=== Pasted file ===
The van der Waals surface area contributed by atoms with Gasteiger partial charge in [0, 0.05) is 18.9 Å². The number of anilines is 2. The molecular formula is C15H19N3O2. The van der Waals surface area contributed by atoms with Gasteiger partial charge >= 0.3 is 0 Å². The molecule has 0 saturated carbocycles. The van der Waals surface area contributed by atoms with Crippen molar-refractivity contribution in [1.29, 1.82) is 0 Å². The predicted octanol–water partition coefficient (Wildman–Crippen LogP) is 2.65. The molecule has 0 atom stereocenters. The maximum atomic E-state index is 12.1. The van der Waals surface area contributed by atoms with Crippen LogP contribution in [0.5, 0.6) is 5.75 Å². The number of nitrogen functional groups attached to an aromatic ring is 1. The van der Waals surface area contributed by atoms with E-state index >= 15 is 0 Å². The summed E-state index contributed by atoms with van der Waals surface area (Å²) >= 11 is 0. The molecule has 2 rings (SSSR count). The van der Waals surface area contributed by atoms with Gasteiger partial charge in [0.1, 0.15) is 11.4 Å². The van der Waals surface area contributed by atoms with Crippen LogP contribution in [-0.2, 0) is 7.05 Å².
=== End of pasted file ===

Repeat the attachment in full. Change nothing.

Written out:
The van der Waals surface area contributed by atoms with Gasteiger partial charge in [0, 0.05) is 18.9 Å². The number of anilines is 2. The molecular formula is C15H19N3O2. The van der Waals surface area contributed by atoms with Gasteiger partial charge >= 0.3 is 0 Å². The molecule has 0 saturated carbocycles. The van der Waals surface area contributed by atoms with Crippen molar-refractivity contribution in [1.29, 1.82) is 0 Å². The predicted octanol–water partition coefficient (Wildman–Crippen LogP) is 2.65. The molecule has 0 atom stereocenters. The maximum atomic E-state index is 12.1. The van der Waals surface area contributed by atoms with Crippen LogP contribution in [0.5, 0.6) is 5.75 Å². The number of nitrogen functional groups attached to an aromatic ring is 1. The van der Waals surface area contributed by atoms with E-state index >= 15 is 0 Å². The summed E-state index contributed by atoms with van der Waals surface area (Å²) >= 11 is 0. The molecule has 2 rings (SSSR count). The van der Waals surface area contributed by atoms with Gasteiger partial charge in [0.1, 0.15) is 11.4 Å². The van der Waals surface area contributed by atoms with Crippen LogP contribution in [-0.2, 0) is 7.05 Å².